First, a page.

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PREFACE. Some eighteen months ago I took this brilliant bunch of brain burrs to my esteemed Publisher and with much enthusiasm invited him to spend a lot of money thereon. The Main Stem in the Works informed me that he had his fingers on the public pulse and just as soon as that pulse began to jump and yell for something from my fiery pen he would throw the Silly Syclopedia at it. Then he placed my MS. in the forward turret of his... more...

AUTHOR’S PREFACE This Volume, specially prepared for the use of students at an early period of their study of English Heraldry, commends itself also to those inquirers who may desire to obtain some general information on the same subject, without having any intention to devote to Heraldry much either of their time or of their serious regard. The success, no less extraordinary than gratifying, of my larger work on Heraldry, led me to hope... more...

CHAPTER ONETHE MEANING OF YOUR COMMISSION Upon being commissioned in the Armed Services of the United States, a man incurs a lasting obligation to cherish and protect his country and to develop within himself that capacity and reserve strength which will enable him to serve its arms and the welfare of his fellow Americans with increasing wisdom, diligence, and patriotic conviction. This is the meaning of his commission. It is not modified by... more...

PREFATORY Not only does this manual cover all the subjects prescribed by War Department orders for the Junior Division, and the Basic Course, Senior Division, of the Reserve Officers' Training Corps, but it also contains considerable additional material which broadens its scope, rounding it out and making it answer the purpose of a general, all-around book, complete in itself, for training and instruction in the fundamentals of the art of war.... more...

INTRODUCTION A major emergency affecting a large number of people may occur anytime and anywhere. It may be a peacetime disaster such as a flood, tornado, fire, hurricane, blizzard or earthquake. It could be an enemy nuclear attack on the United States. In any type of general disaster, lives can be saved if people are prepared for the emergency, and know what actions to take when it occurs. With the aid of Federal and State governments,... more...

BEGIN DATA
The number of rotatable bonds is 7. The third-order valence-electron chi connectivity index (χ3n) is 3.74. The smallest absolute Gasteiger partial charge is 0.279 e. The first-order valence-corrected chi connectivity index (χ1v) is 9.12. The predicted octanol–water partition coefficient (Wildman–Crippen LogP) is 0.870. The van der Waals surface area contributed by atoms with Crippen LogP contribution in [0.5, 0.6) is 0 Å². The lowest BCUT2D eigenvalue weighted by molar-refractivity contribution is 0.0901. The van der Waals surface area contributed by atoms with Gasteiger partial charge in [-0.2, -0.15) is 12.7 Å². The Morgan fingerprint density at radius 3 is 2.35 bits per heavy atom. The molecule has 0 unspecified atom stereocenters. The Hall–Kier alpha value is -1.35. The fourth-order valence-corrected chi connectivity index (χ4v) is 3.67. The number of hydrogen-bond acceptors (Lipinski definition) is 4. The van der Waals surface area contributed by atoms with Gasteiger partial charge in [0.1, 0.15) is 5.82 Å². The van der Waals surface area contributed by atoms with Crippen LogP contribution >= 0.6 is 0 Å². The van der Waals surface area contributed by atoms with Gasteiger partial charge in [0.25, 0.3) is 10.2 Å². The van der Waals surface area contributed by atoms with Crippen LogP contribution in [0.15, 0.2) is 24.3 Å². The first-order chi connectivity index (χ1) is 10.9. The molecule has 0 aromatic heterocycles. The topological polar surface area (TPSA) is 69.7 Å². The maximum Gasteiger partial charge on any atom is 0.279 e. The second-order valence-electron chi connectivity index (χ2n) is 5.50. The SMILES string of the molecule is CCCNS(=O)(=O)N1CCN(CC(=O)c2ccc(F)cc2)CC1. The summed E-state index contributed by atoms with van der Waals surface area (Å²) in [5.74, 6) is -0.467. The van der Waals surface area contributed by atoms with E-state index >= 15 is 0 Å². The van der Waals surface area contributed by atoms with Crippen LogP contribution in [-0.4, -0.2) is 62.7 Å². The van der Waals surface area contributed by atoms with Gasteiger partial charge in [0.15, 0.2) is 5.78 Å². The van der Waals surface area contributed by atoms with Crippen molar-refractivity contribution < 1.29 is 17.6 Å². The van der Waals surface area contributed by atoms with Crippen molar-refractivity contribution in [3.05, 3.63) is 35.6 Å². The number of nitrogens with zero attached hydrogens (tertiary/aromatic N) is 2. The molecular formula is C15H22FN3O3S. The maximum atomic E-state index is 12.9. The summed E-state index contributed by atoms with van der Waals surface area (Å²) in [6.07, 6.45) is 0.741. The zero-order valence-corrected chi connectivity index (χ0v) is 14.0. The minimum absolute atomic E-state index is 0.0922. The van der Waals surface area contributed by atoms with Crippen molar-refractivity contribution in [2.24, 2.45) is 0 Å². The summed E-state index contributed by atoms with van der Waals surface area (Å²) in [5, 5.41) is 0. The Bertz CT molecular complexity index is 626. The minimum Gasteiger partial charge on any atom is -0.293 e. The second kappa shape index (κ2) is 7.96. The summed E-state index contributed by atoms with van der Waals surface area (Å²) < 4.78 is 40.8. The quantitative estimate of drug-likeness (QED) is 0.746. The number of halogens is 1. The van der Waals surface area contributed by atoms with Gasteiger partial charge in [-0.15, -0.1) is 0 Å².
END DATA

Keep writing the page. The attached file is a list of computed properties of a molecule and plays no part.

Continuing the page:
by Various
HANDY DICTIONARY OF POETICAL QUOTATIONS. A.Abashed.Abash'd the devil stood,And felt how awful goodness is, and sawVirtue in her shape how lovely.1MILTON: Par. Lost, Bk. iv., Line 846.Abbots.To happy convents bosom'd deep in vines,Where slumber abbots purple as their wines.2POPE: Dunciad, Bk. iv., Line 301.Abdication.I give this heavy weight from off my head,And this unwieldy sceptre from my hand,The pride of kingly sway from out my... more...

by Various
CARNEGIE, ANDREW (1837-  ), American “captain of industry” and benefactor, was born in humble circumstances in Dunfermline, Scotland, on the 25th of November 1837. In 1848 his father, who had been a Chartist, emigrated to America, settling in Allegheny City, Pennsylvania. The raw Scots lad started work at an early age as a bobbin-boy in a cotton factory, and a few years later was engaged as a telegraph clerk and operator.... more...

  Zenith Radio Corporation warrants the parts, transistors, and tubes (including television picture tubes) in any Zenith black and white television receiver or Zenith black and white television combination receiver to be free from defects in material arising from normal usage. Its obligation under this warranty is limited to replacing, or at its option repairing any such parts or transistors or tubes of the receiver which, after regular... more...

CERVANTES. A BIOGRAPHICAL SKETCH. The most trivial act of the daily life of some men has a unique interest, independent of idle curiosity, which dissatisfies us with the meagre food of date, place, and pedigree. So in the "Cartas de Indias" was published, two years ago, in Spain, a facsimile letter from Cervantes when tax-gatherer to Philip II., informing him of the efforts he had made to collect the taxes in certain Andalusian villages. It is... more...

ARIADNE. One grows to love the Roman fountains as sea-born men the sea. Go where you will there is the water; whether it foams by Trevi, where the green moss grows in it like ocean weed about the feet of the ocean god, or whether it rushes reddened by the evening light, from the mouth of an old lion that once saw Cleopatra; whether it leaps high in air, trying to reach the gold cross on St. Peter's or pours its triple cascade over the Pauline... more...